External NIC of the Edge (Access IP) TCP (XMPP) Any 5269 To federated XMPP partners Standard server-to-server communication port for XMPP
External NIC of the Edge (Access IP) TCP (SIP/MTLS) Any 5061 Federation Services and Partners Lync and Skype Federation using SIP
External NIC of the Edge (AV IP) UDP (Stun/Turn) Any 3478 Any Stun/Turn negotiation for candidates
External NIC of the Edge (AV IP) TCP (Stun/Turn) Any 443 Any Stun/Turn negotiation for candidates
           

 


6.3       Network Traffic from the External Network to Servers in the DMZ

 

On the Front firewall, FW2, traffic from the external network to the reverse proxy, the following ports will be required

To the reverse proxy from the external network on Front-End firewall (FW2)

Source Interface Protocol Source Port Destination Port Destination Service
Any TCP (HTTPS) Any 443 Reverse proxy external network interface Access to the web services on the Lync Front End

 

On the Front-End firewall, FW2, traffic from the external network to the Edge Server, the following ports will be required

To the Lync Edge from the external network on Front-End firewall (FW2)

Source Interface Protocol Source Port Destination Port Destination Service
Any TCP (SIP/TLS) Any 443 External NIC of the Edge (Webconf IP) Web Conferencing Media
Any TCP (SIP/TLS) Any 443 External NIC of the Edge (Access IP) Client-to-server SIP traffic for external user access
Federated XMPP partners TCP (XMPP) Any 5269 External NIC of the Edge (Access IP) Standard server-to-server communication port for XMPP
Federation Services and Partners TCP (SIP/MTLS) Any 5061 External NIC of the Edge (Access IP) Lync and Skype Federation using SIP
Any UDP (Stun/Turn) Any 3478 External NIC of the Edge (AV IP) Stun/Turn negotiation for candidates
Any TCP (Stun/Turn) Any 443 External NIC of the Edge (AV IP) Stun/Turn negotiation for candidates

 


6.4       Network Traffic from Servers in the Internal Network to Servers in the DMZ

 

On the Back-End firewall, FW1, for traffic starting from the internal network, the following ports will be required

To the Lync Edge from the internal network on Back-End firewall (FW1)

Source Interface Protocol Source Port Destination Port Destination Service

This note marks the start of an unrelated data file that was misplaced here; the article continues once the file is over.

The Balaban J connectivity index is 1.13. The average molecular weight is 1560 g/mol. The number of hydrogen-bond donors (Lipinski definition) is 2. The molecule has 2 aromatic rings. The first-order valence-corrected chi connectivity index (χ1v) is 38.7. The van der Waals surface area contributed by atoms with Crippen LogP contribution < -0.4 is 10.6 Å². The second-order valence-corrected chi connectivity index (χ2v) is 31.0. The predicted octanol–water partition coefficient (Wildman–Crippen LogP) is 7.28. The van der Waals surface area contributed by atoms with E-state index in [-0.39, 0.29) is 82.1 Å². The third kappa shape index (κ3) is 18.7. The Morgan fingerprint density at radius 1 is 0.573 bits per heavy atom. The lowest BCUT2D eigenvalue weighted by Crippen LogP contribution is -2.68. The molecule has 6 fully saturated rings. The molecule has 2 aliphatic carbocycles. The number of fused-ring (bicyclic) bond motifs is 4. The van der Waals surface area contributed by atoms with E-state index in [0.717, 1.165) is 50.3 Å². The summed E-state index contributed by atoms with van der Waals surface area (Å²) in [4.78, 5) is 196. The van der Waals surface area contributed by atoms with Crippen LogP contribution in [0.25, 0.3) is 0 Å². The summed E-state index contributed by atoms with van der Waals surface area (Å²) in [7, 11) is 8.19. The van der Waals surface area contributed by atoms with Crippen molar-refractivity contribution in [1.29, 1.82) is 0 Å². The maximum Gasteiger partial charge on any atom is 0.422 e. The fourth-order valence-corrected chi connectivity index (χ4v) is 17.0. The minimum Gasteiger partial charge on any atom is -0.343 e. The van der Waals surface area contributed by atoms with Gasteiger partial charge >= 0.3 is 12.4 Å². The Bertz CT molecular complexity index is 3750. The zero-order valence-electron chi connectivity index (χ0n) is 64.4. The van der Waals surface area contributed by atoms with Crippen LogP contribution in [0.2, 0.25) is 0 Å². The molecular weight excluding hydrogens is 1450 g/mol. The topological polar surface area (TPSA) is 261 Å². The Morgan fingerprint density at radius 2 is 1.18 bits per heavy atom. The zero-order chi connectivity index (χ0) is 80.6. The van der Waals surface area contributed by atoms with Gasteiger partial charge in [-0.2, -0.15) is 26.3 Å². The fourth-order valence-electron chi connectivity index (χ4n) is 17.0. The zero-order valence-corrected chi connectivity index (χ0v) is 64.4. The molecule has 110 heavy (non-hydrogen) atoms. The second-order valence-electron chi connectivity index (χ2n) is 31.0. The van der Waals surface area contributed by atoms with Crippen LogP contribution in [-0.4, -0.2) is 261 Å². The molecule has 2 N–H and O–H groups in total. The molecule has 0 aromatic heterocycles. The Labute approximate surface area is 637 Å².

Lync Front End TCP (XMPP/MTLS) Any 23456 Internal NIC of the Edge Outbound XMPP traffic
Lync Front End TCP (SIP/MTLS) Any 5061 Internal NIC of the Edge Outbound SIP traffic
Lync Front End TCP (PSOM/MTLS) Any 8057 Internal NIC of the Edge Web conferencing traffic
Lync Front End TCP (SIP/MTLS) Any 5062 Internal NIC of the Edge Authentication of A/V users
Lync Front End TCP (HTTPS) Any 4443 Internal NIC of the Edge Replication of CMS on the Lync Edge
Lync Front End TCP (Stun/Turn) Any 443 Internal NIC of the Edge Stun/Turn negotiation for candidates

 


6.5       Network Traffic Related to Lync Clients in the Internal Network

 

The following rules are required on any end-point firewall and on any internal firewall that controls traffic coming from the Lync clients on the internal network.

From To Feature

Protocol

Port Bidirectional Note
Internal Client Lync Front End Presence and IMAV and Web ConferencingApplication SharingEnterprise Voice

SIP/TLS

5061

   
Presence and IMAV and Web Conferencing

HTTPS

443

Enterprise Voice

STUN/TCP

AV and Web ConferencingApplication Sharing

SRTP/UDP

49152-65535

   
AV and Web Conferencing

PSOM/TLS

8057

   
Enterprise Voice

TURN/TCP

448

   
Enterprise Voice

UDP

3478

   
Internal Client A Internal Client B AV and Web ConferencingApplication Sharing

SRTP/UDP

1024-65535

Yes

Peer to Peer Sessions
Internal Client Lync Edge AV and Web ConferencingApplication Sharing

STUN/TCP

443

 
Enterprise Voice

TURN/TCP

AV and Web Conferencing

UDP

3478

   
Internal Client Exchange UM Enterprise Voice

SRTP/RTCP

60000-64000

Yes

 
Internal Client Voice Gateway Enterprise Voice

SRTP/RTCP

30000-39999

  With Media Bypass
Internal Client Director Presence and IM

SIP/TLS

5061

   

 


Notes Related to the Firewall Rules Required for Lync Server 2013

 

Lync Server 2013 Edge Server requires DNS resolution and http access to revocation lists of certificates. Depending from your network design, the aforementioned services could be on the Internet or could be available using services on the internal network (like a proxy). The following rule is to be adapted to your network layout

 

Additional Lync Edge Server Rules on Front-End firewall (FW2) or on Back-End firewall (FW1)

Source Interface Protocol Source Port Destination Port Destination Service
External NIC of the Edge (Access IP) TCP Any 53 DNS servers for DMZ DNS resolution
External NIC of the Edge (Access IP) UDP Any 53 DNS servers for DMZ DNS resolution
External NIC of the Edge (Access IP) TCP (HTTP) Any 80 Depends on the HTTP navigation service available CRL verifications

 

Centralized Logging Service (a new feature in Lync Server 2013) requires additional ports on the back-end firewall (for more details see the TechNet article Using the Centralized Logging Service http://technet.microsoft.com/en-us/library/jj688101.aspx

Lync Edge Server Rules on Back-End firewall (FW1) for centralized logging

Source Interface Protocol Source Port Destination Port Destination Service
Centralized Logging Service TCP (MTLS) Any 50001 Internal NIC of the Edge Centralized Logging Service
Centralized Logging Service TCP (MTLS) Any 50002 Internal NIC of the Edge Centralized Logging Service
Centralized Logging Service TCP (MTLS) Any 50003 Internal NIC of the Edge Centralized Logging Service

 Part 1 of the draft is available here